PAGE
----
More research is needed to illuminate these intermediary processes. Because of the explorative nature of such research and because the objectives of research are dynamic and deeply embedded within structures of everyday action, reasoning, tacit knowledge and sense-making, the methods of choice at this point would have to be qualitative (see, e.g., [57,58,59]). The definitions of misconduct, for instance, cannot be addressed by imposing pre-established definitions on the phenomenon in question, as is necessary in statistical analyses, but call for an open-ended approach that aims at discovering rather than confirming the various meanings of the label “misconduct”. Qualitative research can deliver an empirically grounded overview that should serve as a starting point for further quantitative analyses.
Moreover we argue to altogether shift the research focus to address the processes of negotiation at the various levels—in the scientific community (micro), in institutions like universities and journals (meso), and in more general public discourses (macro)—more prominently. Instead of being solely conceptualized as error or noise that will taint quantitative analyses and that more research simply seeks to partial out, it could be noted that, just like the processes influencing criminal statistics, they are “an aspect of social organization and cannot, sociologically, be wrong.” ([14]: p. 734). Social processes that shape definitions of scientific misconduct are not just sources of error or noise for researchers who are trying to measure misconduct but should be seen as an important resource and topic for further research. In fact, it is these very processes of negotiating definitions and boundaries of scientifically correct and scientifically fraudulent (or erroneous) behavior that lie at the heart of the scientific enterprise and therefore should be a major focus of the study of scientific misconduct [54,60]. An analysis of these processes should not simply aim at producing more reliable statistics in the end, but seek to shed light on the structures and mechanisms of scientific knowledge production.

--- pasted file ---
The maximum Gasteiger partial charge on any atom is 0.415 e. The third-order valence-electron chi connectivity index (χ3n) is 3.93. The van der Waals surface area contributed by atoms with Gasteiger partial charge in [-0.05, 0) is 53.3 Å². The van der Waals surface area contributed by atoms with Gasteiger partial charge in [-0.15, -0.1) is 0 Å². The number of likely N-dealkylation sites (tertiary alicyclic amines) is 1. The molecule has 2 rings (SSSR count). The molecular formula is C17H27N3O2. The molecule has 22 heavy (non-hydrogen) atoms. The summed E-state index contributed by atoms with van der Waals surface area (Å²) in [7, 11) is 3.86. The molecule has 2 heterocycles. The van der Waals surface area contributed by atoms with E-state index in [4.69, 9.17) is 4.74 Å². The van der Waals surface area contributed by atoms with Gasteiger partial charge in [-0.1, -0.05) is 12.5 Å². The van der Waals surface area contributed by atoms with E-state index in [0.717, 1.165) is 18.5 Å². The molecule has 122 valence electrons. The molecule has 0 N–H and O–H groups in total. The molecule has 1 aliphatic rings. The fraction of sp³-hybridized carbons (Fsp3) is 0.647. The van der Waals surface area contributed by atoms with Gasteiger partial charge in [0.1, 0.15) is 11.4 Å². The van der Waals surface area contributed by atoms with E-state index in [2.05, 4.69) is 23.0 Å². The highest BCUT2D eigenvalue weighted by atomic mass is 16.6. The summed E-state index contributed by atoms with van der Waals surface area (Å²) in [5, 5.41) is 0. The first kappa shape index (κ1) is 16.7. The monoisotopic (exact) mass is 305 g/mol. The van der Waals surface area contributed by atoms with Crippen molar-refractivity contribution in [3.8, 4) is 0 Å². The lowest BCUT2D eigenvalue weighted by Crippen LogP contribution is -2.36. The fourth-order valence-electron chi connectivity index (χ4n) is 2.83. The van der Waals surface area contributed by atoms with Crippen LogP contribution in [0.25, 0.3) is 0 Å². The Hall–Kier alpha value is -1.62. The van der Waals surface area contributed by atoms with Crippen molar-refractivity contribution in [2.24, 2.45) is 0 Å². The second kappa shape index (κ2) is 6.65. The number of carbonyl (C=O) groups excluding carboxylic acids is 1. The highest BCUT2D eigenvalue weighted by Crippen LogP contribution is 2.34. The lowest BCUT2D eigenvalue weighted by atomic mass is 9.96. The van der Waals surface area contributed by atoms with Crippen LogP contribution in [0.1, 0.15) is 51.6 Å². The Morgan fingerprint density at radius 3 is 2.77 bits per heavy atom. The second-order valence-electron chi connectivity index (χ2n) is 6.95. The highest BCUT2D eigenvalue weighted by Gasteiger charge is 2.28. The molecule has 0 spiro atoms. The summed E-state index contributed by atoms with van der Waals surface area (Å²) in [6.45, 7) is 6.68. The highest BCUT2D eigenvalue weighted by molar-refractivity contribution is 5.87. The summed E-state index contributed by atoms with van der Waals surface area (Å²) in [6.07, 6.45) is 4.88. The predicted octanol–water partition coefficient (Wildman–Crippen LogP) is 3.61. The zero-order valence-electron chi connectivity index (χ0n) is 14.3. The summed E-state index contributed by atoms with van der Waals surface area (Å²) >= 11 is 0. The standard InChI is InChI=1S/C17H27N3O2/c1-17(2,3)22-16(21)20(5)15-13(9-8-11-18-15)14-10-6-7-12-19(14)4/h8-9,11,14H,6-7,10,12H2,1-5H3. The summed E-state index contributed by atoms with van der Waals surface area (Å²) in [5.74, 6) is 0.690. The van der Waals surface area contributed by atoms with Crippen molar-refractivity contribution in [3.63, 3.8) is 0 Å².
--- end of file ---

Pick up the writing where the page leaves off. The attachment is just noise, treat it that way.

We would like to thank Natascha Trutzenberg for her help with retrieving and managing the literature for this paper and Marion Schmidt for bibliometric advice. This paper originates from project No. 01PY13009 funded by the German Ministry of Education and Research. The content of this paper is solely the responsibility of the authors.

Conflict of Interest

The authors declare no conflict of interest.